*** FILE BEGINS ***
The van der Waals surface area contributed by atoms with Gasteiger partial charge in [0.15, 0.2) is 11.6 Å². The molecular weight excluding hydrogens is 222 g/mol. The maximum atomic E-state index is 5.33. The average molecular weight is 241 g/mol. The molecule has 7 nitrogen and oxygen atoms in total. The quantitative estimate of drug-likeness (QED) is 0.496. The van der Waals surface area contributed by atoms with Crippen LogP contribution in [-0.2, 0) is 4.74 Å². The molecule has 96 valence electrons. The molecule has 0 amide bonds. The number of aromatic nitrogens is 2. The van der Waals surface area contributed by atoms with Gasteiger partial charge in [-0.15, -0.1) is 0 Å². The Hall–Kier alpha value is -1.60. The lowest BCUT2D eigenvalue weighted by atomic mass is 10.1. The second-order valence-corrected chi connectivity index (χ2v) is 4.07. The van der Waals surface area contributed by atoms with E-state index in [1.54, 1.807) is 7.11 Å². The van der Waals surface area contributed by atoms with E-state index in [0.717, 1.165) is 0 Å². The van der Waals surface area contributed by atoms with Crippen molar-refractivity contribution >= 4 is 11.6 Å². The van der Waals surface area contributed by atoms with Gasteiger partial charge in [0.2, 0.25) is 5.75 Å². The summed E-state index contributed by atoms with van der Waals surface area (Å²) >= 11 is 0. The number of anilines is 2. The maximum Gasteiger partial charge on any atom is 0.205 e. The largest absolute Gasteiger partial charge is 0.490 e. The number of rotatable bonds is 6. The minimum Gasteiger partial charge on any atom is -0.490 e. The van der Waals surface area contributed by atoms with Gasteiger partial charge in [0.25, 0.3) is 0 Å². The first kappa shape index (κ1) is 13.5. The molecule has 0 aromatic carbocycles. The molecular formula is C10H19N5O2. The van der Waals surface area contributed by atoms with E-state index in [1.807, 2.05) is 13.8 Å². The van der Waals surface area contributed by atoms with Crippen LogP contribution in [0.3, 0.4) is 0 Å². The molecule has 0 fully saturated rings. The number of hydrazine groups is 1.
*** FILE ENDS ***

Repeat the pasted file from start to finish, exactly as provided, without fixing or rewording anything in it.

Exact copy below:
The van der Waals surface area contributed by atoms with Gasteiger partial charge in [0.15, 0.2) is 11.6 Å². The molecular weight excluding hydrogens is 222 g/mol. The maximum atomic E-state index is 5.33. The average molecular weight is 241 g/mol. The molecule has 7 nitrogen and oxygen atoms in total. The quantitative estimate of drug-likeness (QED) is 0.496. The van der Waals surface area contributed by atoms with Crippen LogP contribution in [-0.2, 0) is 4.74 Å². The molecule has 96 valence electrons. The molecule has 0 amide bonds. The number of aromatic nitrogens is 2. The van der Waals surface area contributed by atoms with Gasteiger partial charge in [-0.15, -0.1) is 0 Å². The Hall–Kier alpha value is -1.60. The lowest BCUT2D eigenvalue weighted by atomic mass is 10.1. The second-order valence-corrected chi connectivity index (χ2v) is 4.07. The van der Waals surface area contributed by atoms with E-state index in [1.54, 1.807) is 7.11 Å². The van der Waals surface area contributed by atoms with E-state index in [0.717, 1.165) is 0 Å². The van der Waals surface area contributed by atoms with Crippen molar-refractivity contribution >= 4 is 11.6 Å². The van der Waals surface area contributed by atoms with Gasteiger partial charge in [0.2, 0.25) is 5.75 Å². The summed E-state index contributed by atoms with van der Waals surface area (Å²) >= 11 is 0. The number of anilines is 2. The maximum Gasteiger partial charge on any atom is 0.205 e. The largest absolute Gasteiger partial charge is 0.490 e. The number of rotatable bonds is 6. The minimum Gasteiger partial charge on any atom is -0.490 e. The van der Waals surface area contributed by atoms with Gasteiger partial charge in [0.25, 0.3) is 0 Å². The first kappa shape index (κ1) is 13.5. The molecule has 0 aromatic carbocycles. The molecular formula is C10H19N5O2. The van der Waals surface area contributed by atoms with E-state index in [1.807, 2.05) is 13.8 Å². The van der Waals surface area contributed by atoms with Crippen LogP contribution in [0.3, 0.4) is 0 Å². The molecule has 0 fully saturated rings. The number of hydrazine groups is 1.